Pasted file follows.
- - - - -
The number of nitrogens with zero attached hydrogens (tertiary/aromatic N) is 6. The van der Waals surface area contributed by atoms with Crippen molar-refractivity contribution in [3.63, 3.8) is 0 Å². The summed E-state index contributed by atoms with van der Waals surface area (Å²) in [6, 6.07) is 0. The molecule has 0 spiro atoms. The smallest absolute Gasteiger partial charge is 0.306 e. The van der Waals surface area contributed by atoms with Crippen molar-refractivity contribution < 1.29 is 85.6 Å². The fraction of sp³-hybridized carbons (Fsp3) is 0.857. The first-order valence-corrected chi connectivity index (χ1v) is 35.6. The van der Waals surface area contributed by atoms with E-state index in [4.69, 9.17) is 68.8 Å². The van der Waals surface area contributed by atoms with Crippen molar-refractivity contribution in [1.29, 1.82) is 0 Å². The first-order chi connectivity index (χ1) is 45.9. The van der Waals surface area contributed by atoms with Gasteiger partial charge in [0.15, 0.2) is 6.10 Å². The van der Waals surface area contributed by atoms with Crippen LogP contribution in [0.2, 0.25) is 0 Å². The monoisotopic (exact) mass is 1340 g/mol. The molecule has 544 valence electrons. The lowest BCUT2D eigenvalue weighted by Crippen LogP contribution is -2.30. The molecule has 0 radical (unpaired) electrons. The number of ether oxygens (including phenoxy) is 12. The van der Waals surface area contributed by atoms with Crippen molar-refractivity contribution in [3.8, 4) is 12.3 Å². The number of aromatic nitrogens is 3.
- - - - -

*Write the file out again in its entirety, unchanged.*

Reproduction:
The number of nitrogens with zero attached hydrogens (tertiary/aromatic N) is 6. The van der Waals surface area contributed by atoms with Crippen molar-refractivity contribution in [3.63, 3.8) is 0 Å². The summed E-state index contributed by atoms with van der Waals surface area (Å²) in [6, 6.07) is 0. The molecule has 0 spiro atoms. The smallest absolute Gasteiger partial charge is 0.306 e. The van der Waals surface area contributed by atoms with Crippen molar-refractivity contribution < 1.29 is 85.6 Å². The fraction of sp³-hybridized carbons (Fsp3) is 0.857. The first-order valence-corrected chi connectivity index (χ1v) is 35.6. The van der Waals surface area contributed by atoms with E-state index in [4.69, 9.17) is 68.8 Å². The van der Waals surface area contributed by atoms with Crippen molar-refractivity contribution in [1.29, 1.82) is 0 Å². The first-order chi connectivity index (χ1) is 45.9. The van der Waals surface area contributed by atoms with Gasteiger partial charge in [0.15, 0.2) is 6.10 Å². The van der Waals surface area contributed by atoms with Crippen LogP contribution in [0.2, 0.25) is 0 Å². The monoisotopic (exact) mass is 1340 g/mol. The molecule has 544 valence electrons. The lowest BCUT2D eigenvalue weighted by Crippen LogP contribution is -2.30. The molecule has 0 radical (unpaired) electrons. The number of ether oxygens (including phenoxy) is 12. The van der Waals surface area contributed by atoms with Crippen molar-refractivity contribution in [3.8, 4) is 12.3 Å². The number of aromatic nitrogens is 3.